George Clinton has graced us with a scatalogical manifesto that will forever influence those looking to write one of their own. He broke all the rules. That’s what artists do. They break shit in order to reframe our inner solar systems, shift our realities. They pry our middle finger upward toward the sky. Hugo Ball asked “Why can’t a tree be called Pluplusch?” George Clinton asks “why can’t a tree be called Psychoalphadiscobetabioaquadoloop?” That my friends is what Dada is all about. Clinton is a visionary who deserves a place within the pantheon of Ball, Duchamp, and Ray. He should be acknowledged as a Dada revolutionary and recognized by the art world with nothing less than a major museum retrospective. They just need to free their minds and their asses will follow.

Sharyll Burroughs is a multidisciplinary artist and dialogue facilitator who is interested in exploring the meaning of identity beyond racial, cultural, or societal definitions. Her facilitation process combines Buddhist philosophy, the process of inquiry, and controversial or provocative art to reflect the multidimensionality of a common human experience. Burroughs attended the Santa Monica College of Design, Art, and Architecture, a school founded by MacArthur Genius Fellow, Joan Abrahamson.  Her work has been featured in solo and group exhibitions in Los Angeles, California and in Portland, Oregon. She has facilitated group dialogues for venues such as the Portland Art Museum.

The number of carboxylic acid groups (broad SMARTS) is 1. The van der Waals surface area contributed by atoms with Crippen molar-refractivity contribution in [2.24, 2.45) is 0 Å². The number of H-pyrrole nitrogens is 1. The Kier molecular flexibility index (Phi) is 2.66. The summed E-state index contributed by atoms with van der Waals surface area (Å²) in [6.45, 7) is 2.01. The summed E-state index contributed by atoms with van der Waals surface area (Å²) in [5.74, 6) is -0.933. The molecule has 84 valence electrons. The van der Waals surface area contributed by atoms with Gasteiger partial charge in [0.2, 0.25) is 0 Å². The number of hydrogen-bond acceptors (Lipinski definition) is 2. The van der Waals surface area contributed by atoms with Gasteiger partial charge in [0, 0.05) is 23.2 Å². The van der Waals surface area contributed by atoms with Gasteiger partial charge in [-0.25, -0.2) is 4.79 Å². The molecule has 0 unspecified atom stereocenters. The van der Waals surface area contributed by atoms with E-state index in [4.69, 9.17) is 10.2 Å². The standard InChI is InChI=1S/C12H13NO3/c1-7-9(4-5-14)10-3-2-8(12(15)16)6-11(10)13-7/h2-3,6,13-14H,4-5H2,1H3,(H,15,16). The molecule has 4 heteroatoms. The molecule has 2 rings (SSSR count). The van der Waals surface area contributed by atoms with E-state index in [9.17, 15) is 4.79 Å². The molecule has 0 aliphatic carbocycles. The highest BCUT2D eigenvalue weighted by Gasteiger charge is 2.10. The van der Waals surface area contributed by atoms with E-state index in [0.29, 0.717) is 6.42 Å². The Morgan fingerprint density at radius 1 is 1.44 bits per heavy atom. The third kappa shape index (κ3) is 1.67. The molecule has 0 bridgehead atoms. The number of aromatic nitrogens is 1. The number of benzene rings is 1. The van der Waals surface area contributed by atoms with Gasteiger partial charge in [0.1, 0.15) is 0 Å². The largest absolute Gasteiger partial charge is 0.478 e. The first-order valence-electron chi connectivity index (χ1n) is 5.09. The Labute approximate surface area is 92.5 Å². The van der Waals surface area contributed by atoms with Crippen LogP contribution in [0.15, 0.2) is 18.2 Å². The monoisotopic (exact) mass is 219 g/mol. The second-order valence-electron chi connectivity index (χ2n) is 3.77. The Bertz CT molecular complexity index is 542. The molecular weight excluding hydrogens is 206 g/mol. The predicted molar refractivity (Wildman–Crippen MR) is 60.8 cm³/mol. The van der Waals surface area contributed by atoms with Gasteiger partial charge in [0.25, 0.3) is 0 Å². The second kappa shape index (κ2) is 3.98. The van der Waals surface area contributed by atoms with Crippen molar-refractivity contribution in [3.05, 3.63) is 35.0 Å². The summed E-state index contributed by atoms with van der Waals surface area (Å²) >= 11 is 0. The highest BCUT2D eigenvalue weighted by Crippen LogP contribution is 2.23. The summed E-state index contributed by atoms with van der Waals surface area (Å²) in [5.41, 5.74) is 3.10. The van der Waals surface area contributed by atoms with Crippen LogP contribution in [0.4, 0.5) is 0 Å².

Love Tractor: Noah Fence interviews Mark Cline and Mike Richmond

On November 6th, Love Tractor released the remastered reissue of their self-titled debut album, one of many classics made by bands to come out of the Athens, Georgia scene in the early nineteen eighties. 

Here is my interview with two members of Love Tractor, Mark Cline and Mike Richmond.

Noah Fence: Congratulations on the reissue release of your remastered debut album. I just heard it today, and was quite stunned. I have been a fan of the album since 1982, when it was first released, and I heard stuff on the remastered version I had never heard before. Can you tell me how this came about, what motivated you to do the remaster and get it released?